Note from BW of Brazil: There is perhaps no better way of analyzing social/racial inequality in a society than by assessing the numbers. And one of the best stats that provide a glimpse of the ‘haves’ and ‘have nots’ is average income according to race. And as can be noted in nearly every other area of Brazilian society, Afro-Brazilians significantly lag behind whites. This disparity has in fact improved over the past 12 years, perhaps due to the fact that it has been in the past 12 years that affirmative action policies have been implemented throughout the country. Only the future will tell if the reduction of this gap will continue to fall as Afro-Brazilians continue to improve their positions in the educational and labor sectors.
The gap between whites and blacks in the labor market
In 13 years, income of pretos (blacks) and pardos (browns) advanced more than that of whites, but disparity is still stark
Courtesy of Carta Capital
The greatest disparity between white and black (pretos and pardos) income was observed in the metropolitan area of Salvador, Bahia
The income of preto or pardo workers grew 52.6% between 2003 and 2015. Among white workers, the growth was 25%.
The significant growth over the past 13 years, a period that includes the Lula and Dilma Rousseff governments, however, was not enough to reverse the portrait of racial inequality.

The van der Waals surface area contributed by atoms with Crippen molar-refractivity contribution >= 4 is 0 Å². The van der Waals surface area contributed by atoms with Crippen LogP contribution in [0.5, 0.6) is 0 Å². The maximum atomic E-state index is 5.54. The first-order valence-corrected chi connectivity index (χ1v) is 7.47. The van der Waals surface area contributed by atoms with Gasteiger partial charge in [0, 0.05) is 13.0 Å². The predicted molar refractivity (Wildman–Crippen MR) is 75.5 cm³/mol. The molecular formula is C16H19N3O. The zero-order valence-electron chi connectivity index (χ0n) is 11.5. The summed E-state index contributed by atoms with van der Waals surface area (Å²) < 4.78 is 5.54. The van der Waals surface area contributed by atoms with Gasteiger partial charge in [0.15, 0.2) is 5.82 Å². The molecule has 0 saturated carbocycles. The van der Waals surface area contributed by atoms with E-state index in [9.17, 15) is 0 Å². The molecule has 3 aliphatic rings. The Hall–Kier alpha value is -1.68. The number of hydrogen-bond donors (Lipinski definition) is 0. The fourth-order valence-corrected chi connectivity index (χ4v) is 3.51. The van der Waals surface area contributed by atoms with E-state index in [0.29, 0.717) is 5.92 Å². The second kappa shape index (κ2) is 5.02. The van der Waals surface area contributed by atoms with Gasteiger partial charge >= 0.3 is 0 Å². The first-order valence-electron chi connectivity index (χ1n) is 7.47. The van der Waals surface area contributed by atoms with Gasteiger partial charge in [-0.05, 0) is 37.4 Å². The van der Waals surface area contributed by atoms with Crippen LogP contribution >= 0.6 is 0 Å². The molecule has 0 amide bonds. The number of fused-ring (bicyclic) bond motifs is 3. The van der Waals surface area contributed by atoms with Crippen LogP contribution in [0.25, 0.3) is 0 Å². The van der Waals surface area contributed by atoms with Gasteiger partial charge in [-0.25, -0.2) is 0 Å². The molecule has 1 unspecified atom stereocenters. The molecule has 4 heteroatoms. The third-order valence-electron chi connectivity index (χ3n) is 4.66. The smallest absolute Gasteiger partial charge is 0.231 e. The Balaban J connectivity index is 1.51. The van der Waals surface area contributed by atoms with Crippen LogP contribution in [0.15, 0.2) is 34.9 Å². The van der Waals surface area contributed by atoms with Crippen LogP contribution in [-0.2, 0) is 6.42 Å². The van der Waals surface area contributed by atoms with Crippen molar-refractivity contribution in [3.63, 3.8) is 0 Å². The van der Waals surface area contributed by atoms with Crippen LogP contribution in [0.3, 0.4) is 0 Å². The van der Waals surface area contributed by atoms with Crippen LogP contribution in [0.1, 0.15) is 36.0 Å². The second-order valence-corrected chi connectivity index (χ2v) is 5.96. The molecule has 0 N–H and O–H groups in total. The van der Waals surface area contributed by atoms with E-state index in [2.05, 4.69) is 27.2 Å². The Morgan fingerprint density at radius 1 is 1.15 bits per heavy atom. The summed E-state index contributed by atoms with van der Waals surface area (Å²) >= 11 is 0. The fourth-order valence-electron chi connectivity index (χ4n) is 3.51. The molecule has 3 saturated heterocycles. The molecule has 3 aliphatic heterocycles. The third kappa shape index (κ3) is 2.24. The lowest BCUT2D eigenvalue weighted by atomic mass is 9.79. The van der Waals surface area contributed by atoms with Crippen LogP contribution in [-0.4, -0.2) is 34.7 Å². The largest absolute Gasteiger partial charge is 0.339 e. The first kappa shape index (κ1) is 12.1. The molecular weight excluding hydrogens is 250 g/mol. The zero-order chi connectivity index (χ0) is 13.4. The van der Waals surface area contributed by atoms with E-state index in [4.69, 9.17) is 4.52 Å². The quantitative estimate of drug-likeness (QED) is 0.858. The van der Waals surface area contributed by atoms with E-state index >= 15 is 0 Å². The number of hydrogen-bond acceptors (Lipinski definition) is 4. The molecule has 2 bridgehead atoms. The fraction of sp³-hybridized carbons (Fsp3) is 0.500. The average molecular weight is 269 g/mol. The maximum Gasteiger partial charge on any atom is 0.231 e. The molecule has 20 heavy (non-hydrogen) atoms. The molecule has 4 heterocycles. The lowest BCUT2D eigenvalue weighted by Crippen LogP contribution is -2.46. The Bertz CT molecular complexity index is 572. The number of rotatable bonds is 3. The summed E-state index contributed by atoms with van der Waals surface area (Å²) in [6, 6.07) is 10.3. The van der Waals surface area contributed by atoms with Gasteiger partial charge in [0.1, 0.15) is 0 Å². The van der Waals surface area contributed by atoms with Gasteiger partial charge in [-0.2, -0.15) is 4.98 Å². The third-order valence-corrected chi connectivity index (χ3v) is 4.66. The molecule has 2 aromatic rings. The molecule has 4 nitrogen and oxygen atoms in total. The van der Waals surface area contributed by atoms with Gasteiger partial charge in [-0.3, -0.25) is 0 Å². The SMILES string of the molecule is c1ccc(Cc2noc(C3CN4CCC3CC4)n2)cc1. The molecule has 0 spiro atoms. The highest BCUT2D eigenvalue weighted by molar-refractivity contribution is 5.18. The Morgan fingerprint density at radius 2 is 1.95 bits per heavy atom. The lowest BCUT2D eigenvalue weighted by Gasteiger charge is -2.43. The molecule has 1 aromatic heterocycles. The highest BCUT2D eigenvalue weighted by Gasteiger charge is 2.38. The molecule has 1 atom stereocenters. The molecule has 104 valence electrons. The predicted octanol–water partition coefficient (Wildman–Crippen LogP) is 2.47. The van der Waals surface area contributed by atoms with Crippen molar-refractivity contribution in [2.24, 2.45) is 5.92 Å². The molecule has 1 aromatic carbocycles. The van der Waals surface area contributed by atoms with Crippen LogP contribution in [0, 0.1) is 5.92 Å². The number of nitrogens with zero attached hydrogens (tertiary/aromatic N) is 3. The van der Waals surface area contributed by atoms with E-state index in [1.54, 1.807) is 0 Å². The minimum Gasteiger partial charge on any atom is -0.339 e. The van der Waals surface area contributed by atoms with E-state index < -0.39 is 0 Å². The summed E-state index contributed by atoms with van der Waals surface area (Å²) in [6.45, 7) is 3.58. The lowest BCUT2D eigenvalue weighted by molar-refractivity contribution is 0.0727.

Announced on Thursday the 28th by the Brazilian Institute of Geography and Statistics (IBGE), the data are part of the Pesquisa Mensal de Emprego (PME or Monthly Employment Study).
Preto or pardo employed workers earned on average in 2015, 59.2% of the income earned by white workers. The IBGE pointed out, however, the fact that in 2003 the percentage was less than half (48.4%).
The survey was conducted in six metropolitan areas (Recife, Salvador, Belo Horizonte, Rio de Janeiro, Sao Paulo and Porto Alegre) and interviewed 120,000 people in 45,000 households.
The greatest disparity between salary of whites and blacks was observed in the metropolitan area of Salvador (capital of Bahia), where black and brown workers receive only 48% of white income. In 2003, the rate was even lower, only 32.3%. The difference is most striking when one considers that Salvador is the city with the highest number of pretos and pardos in Brazil, nearly 80% of the local population, according to the Mapa da População Preta e Parda do Brasil (Map of the Black and Brown Population in Brazil), released in 2010.
The PME produces monthly indicators about the labor force for assessing the fluctuations and tendencies in the medium and long term, of the labor market in its areas of coverage. It is an agile indicator of the effects of economic conditions on that market, besides meeting other important needs for socio-economic planning in the country.
Source: Carta Capital